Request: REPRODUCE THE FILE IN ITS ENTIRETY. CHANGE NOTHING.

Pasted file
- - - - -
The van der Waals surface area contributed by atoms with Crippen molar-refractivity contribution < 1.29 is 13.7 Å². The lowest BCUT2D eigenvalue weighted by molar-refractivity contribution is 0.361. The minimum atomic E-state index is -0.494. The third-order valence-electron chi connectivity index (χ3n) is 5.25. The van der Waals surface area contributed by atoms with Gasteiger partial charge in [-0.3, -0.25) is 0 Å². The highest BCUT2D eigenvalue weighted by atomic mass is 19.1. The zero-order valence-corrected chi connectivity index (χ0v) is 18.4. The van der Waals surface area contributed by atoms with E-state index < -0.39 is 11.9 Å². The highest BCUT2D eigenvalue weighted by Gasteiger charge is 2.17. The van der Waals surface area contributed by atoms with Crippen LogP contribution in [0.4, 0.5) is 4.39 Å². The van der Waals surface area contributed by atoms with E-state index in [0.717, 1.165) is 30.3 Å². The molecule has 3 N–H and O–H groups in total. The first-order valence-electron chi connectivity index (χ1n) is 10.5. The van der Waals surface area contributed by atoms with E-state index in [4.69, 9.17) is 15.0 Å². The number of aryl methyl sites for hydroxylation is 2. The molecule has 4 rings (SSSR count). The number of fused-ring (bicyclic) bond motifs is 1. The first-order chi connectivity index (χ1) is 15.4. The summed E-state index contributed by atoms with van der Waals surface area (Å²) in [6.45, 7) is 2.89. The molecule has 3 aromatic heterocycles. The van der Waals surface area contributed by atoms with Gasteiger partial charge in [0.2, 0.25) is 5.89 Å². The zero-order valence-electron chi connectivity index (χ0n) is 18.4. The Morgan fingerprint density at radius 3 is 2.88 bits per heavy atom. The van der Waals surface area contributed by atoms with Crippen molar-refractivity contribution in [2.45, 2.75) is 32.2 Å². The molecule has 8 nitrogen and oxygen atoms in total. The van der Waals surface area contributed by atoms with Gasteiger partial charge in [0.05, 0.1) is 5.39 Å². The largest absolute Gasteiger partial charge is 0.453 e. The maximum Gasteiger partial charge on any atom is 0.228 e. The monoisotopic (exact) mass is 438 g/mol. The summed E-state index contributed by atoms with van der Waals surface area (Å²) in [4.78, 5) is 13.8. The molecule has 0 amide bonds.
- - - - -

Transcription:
The van der Waals surface area contributed by atoms with Crippen molar-refractivity contribution < 1.29 is 13.7 Å². The lowest BCUT2D eigenvalue weighted by molar-refractivity contribution is 0.361. The minimum atomic E-state index is -0.494. The third-order valence-electron chi connectivity index (χ3n) is 5.25. The van der Waals surface area contributed by atoms with Gasteiger partial charge in [-0.3, -0.25) is 0 Å². The highest BCUT2D eigenvalue weighted by atomic mass is 19.1. The zero-order valence-corrected chi connectivity index (χ0v) is 18.4. The van der Waals surface area contributed by atoms with E-state index < -0.39 is 11.9 Å². The highest BCUT2D eigenvalue weighted by Gasteiger charge is 2.17. The van der Waals surface area contributed by atoms with Crippen LogP contribution in [0.4, 0.5) is 4.39 Å². The van der Waals surface area contributed by atoms with E-state index in [0.717, 1.165) is 30.3 Å². The molecule has 3 N–H and O–H groups in total. The first-order valence-electron chi connectivity index (χ1n) is 10.5. The van der Waals surface area contributed by atoms with E-state index in [4.69, 9.17) is 15.0 Å². The number of aryl methyl sites for hydroxylation is 2. The molecule has 4 rings (SSSR count). The number of fused-ring (bicyclic) bond motifs is 1. The first-order chi connectivity index (χ1) is 15.4. The summed E-state index contributed by atoms with van der Waals surface area (Å²) in [6.45, 7) is 2.89. The molecule has 3 aromatic heterocycles. The van der Waals surface area contributed by atoms with Gasteiger partial charge in [0.2, 0.25) is 5.89 Å². The zero-order valence-electron chi connectivity index (χ0n) is 18.4. The Morgan fingerprint density at radius 3 is 2.88 bits per heavy atom. The van der Waals surface area contributed by atoms with Crippen molar-refractivity contribution in [2.45, 2.75) is 32.2 Å². The molecule has 8 nitrogen and oxygen atoms in total. The van der Waals surface area contributed by atoms with Gasteiger partial charge in [0.05, 0.1) is 5.39 Å². The largest absolute Gasteiger partial charge is 0.453 e. The maximum Gasteiger partial charge on any atom is 0.228 e. The monoisotopic (exact) mass is 438 g/mol. The summed E-state index contributed by atoms with van der Waals surface area (Å²) in [4.78, 5) is 13.8. The molecule has 0 amide bonds.